So, in the past when I wanted to create a bootable USB stick, I would simply use the
dd utility to copy the ISO directly to the USB device.
For example, if I have a USB device mounted on
/dev/sdb, I would simply say:
dd if=image.iso of=/dev/sdb bs=4M; sync
This would work fine usually.
But certain Linux distros come with a graphical utility, "USB Image Writer" (Ubuntu and Linux Mint for example have this out-of-the-box) which provides a nice graphical tool to do this for you.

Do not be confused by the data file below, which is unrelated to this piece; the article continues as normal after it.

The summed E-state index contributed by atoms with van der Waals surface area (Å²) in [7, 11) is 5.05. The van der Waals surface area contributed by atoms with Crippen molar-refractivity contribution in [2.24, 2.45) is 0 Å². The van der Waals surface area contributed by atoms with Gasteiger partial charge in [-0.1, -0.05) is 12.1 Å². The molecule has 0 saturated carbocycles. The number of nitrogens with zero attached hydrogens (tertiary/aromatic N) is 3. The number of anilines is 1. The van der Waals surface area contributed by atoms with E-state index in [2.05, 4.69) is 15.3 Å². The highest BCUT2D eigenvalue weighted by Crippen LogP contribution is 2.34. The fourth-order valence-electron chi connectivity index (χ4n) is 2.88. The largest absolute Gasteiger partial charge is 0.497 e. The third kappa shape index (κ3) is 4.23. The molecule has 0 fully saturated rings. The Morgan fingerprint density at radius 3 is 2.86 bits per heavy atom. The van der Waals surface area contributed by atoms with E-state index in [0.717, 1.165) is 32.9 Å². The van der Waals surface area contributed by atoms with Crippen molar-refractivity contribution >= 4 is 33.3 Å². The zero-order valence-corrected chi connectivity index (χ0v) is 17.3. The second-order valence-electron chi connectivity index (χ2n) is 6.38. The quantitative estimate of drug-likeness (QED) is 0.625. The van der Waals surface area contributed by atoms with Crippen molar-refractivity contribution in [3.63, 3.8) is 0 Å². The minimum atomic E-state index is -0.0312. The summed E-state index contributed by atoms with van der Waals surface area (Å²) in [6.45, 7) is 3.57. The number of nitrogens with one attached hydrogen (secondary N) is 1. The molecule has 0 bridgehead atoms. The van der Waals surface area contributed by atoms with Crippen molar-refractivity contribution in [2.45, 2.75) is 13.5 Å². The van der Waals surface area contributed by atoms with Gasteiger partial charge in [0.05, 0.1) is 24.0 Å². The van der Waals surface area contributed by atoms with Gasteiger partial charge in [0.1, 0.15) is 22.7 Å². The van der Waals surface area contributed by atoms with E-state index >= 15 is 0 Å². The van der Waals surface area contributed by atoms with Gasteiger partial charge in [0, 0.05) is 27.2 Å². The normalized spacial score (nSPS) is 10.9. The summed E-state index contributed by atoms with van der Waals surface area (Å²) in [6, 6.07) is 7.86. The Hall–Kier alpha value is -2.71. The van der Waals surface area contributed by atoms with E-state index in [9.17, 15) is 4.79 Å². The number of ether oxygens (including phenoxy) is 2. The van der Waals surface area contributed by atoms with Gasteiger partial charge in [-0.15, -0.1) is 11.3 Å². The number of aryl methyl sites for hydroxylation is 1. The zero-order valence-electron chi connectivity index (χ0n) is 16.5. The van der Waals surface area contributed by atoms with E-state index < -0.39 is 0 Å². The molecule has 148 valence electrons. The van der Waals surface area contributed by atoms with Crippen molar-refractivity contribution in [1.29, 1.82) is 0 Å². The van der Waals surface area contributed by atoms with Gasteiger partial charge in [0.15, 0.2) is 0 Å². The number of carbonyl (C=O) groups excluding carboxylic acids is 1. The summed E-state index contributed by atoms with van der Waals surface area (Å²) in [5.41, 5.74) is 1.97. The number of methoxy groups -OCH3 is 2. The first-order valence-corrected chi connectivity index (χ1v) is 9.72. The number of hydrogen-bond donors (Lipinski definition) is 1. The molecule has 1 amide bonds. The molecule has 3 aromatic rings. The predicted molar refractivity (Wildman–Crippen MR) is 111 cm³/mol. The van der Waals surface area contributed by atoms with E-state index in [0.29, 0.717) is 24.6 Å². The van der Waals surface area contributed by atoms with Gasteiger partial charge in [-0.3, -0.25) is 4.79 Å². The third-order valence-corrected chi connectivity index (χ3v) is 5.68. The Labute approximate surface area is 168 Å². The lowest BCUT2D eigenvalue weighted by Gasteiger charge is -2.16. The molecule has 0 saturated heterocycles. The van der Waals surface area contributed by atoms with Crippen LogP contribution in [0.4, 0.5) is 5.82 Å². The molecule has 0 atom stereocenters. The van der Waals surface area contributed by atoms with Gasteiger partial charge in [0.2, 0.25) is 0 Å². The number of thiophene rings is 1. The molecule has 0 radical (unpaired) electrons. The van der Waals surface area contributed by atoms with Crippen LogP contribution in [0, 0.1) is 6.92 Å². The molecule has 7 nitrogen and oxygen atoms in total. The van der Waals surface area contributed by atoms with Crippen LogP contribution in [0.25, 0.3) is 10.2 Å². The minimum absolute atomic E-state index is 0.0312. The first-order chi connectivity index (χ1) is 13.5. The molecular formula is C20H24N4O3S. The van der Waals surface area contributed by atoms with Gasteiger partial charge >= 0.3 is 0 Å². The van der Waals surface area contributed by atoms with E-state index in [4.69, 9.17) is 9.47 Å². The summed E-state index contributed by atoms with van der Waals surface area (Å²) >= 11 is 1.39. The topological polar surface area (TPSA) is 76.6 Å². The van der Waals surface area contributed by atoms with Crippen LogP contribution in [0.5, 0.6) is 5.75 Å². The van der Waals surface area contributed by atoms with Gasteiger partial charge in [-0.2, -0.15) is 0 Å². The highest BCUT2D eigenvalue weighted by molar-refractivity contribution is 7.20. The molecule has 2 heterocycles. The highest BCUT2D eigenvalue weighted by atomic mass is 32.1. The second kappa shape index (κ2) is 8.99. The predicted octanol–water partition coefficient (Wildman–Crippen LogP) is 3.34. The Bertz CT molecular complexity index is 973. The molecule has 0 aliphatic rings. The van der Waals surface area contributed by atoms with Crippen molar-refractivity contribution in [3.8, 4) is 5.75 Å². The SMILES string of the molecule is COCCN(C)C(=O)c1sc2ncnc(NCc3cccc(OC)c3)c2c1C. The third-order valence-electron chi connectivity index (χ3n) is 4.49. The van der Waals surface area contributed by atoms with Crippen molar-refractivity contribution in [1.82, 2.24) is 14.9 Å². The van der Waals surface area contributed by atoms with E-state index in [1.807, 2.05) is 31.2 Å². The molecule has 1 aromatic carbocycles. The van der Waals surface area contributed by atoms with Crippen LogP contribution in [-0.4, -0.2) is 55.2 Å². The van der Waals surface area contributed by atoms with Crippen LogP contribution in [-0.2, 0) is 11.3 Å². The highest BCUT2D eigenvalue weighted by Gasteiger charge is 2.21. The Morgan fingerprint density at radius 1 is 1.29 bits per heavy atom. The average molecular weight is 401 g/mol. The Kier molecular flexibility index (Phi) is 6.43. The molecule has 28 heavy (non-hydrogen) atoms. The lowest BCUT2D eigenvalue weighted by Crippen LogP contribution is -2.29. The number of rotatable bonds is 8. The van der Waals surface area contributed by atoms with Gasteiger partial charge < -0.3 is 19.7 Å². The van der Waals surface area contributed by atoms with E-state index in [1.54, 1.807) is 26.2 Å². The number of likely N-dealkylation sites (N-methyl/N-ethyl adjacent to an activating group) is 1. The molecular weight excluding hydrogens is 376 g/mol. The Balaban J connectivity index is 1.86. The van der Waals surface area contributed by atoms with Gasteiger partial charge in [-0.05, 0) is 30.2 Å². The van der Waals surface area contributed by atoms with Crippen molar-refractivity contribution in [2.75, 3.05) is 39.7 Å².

The only thing I don't understand, is the graphical "USB Image Writer" must be doing something dramatically different than simply using
dd under the hood. The reason is that using
dd literally takes a few seconds at most. But "burning" a USB image to a USB stick using the "USB Image Writer" utility can take up to like 15 minutes sometimes.
So... what exactly is "USB Image Writer" doing here, and why can't it just use